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Victoria S. Hardy

Victoria S. Hardy

Thursday, December 14, 2006

The Gospel of Thomas


At lot of controversy has stemmed from the gnostic gospels, many feeling that this is the Jesus that they knew existed and were unable to find in the Bible and many feeling that it is sacrilege to even mention the word gnosis (knowledge). It seems to me the more artistic the person, the more the gospels seem to apply and the more fundamental, frightened or materially bound the person, the greater the sin for seeking.

I suppose that the idea of salvation coming from outside of you could be a soothing idea, knowing that being dunked in water and saying a few words can clear all obstacles from your path to heaven and knowing that once you are saved, you are always saved, is a wonderful theory, but is it truth? After I discovered the gnostic gospels a few years ago, I mentioned to a friend (a lifelong Catholic) that I figured I was a gnostic christian, there was silence on the phone line for a few seconds and then she whispered, as though God was listening, that I didn't know what I was saying. There was fear in her voice as though I had just admitted to murdering someone and maybe in her opinion not agreeing with the orthodoxial view is comparable to murder.

I guess the problem I have had with religion is the way it is man-aged, we must all conform to one ideal, one solution, one way. We must not stray from the path of what the leaders have laid before us, we are to assume that they know Jesus better, but the Gospel of Thomas tells us that Jesus said, "The pharisees and the scribes have taken the keys of knowledge(gnosis) and hidden them. They themselves have not entered, nor have they allowed to enter those who wish to. You, however, be as wise as serpents and as innocent as doves." #39

Our religious leaders want us to believe that they have the answers and that the path of salvation is through them and only they can save us. But in the gospel, Jesus said, "If those that lead you say to you, 'See, the kingdom is in the sky,' then the birds of the sky will precede you. If they say to you, 'It is in the sea,' then the fish will precede you. Rather, the kingdom is inside of you, and it is outside of you. When you come to know yourselves, then you will become known, and you will realize that it is you who are the sons of the living father. But if you will not know youselves, you dwell in poverty and it is you who are that poverty." #3 So how can our leaders help us know ourselves? Isn't "finding ourselves" the cause of much suffering in the religious community? Isn't that considered selfish? We are to know that we are born sinners and then look to those above us to point us in the right direction. Perhaps if our leaders knew themselves better, then Ted Haggart wouldn't have been telling his congregation one thing and his prostitute lover and meth provider another.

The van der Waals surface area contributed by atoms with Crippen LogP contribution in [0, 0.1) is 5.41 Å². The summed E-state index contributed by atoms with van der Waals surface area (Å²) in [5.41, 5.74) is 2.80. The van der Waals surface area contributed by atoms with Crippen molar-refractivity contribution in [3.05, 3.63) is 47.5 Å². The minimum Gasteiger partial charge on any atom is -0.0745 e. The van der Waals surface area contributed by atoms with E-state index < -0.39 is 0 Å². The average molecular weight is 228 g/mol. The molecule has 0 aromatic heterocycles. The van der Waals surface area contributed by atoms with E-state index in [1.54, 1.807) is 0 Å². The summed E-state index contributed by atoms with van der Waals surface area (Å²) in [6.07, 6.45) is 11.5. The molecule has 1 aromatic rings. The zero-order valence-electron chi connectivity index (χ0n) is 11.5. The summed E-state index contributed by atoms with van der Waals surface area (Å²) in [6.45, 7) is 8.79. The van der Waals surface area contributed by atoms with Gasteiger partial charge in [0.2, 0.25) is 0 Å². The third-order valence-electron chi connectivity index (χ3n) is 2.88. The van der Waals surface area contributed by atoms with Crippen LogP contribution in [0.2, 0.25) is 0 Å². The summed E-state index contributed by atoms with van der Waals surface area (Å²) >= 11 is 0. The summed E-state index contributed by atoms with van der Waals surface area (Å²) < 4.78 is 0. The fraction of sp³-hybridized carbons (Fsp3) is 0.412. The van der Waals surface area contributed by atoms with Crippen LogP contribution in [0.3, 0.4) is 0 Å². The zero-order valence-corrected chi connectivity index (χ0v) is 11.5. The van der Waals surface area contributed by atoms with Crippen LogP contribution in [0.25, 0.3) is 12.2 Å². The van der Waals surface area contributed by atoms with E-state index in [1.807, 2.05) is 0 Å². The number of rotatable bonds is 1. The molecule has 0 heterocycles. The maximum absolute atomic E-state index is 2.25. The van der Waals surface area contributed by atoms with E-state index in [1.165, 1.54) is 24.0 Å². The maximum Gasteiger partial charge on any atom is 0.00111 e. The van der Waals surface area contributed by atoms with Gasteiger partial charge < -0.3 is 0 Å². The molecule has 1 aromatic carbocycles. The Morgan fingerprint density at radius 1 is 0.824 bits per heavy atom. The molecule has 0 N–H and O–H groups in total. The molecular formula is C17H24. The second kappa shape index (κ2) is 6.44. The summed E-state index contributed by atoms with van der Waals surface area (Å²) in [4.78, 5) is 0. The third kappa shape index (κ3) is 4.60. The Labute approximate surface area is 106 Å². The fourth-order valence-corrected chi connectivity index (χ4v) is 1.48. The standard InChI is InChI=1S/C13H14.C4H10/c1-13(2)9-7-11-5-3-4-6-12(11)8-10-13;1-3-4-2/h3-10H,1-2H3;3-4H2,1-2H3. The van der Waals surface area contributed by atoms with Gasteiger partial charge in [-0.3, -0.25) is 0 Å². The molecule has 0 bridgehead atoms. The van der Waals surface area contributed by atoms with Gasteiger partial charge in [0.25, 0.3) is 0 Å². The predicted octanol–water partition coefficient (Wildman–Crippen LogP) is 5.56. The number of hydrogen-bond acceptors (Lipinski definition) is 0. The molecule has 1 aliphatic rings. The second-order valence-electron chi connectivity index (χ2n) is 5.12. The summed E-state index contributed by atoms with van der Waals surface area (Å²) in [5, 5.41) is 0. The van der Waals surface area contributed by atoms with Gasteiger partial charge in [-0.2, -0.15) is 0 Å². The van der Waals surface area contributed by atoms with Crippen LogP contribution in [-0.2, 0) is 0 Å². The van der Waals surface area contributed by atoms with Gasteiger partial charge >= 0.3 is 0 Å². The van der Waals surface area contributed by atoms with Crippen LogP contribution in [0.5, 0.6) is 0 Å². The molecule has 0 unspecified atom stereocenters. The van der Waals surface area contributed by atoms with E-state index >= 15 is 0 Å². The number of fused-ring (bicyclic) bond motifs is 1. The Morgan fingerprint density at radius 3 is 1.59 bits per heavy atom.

So why were the ways of salvation hidden from us, I guess the question one mught ask is, "Who benefits from our ignorance?" and the answer becomes perfectly clear. The churches on every corner and their leaders benefit. So seekers continue seeking, don't be strayed from the path by fear or condemnation. Jesus said, "I shall choose you, one out of a thousand, and two out of ten thousand, and they shall stand as a single one." #23 and he also said, "Blessed are the solitary and elect, for you will find the kingdom. For you are from it, and to it you will return." #49

Happy Seeking

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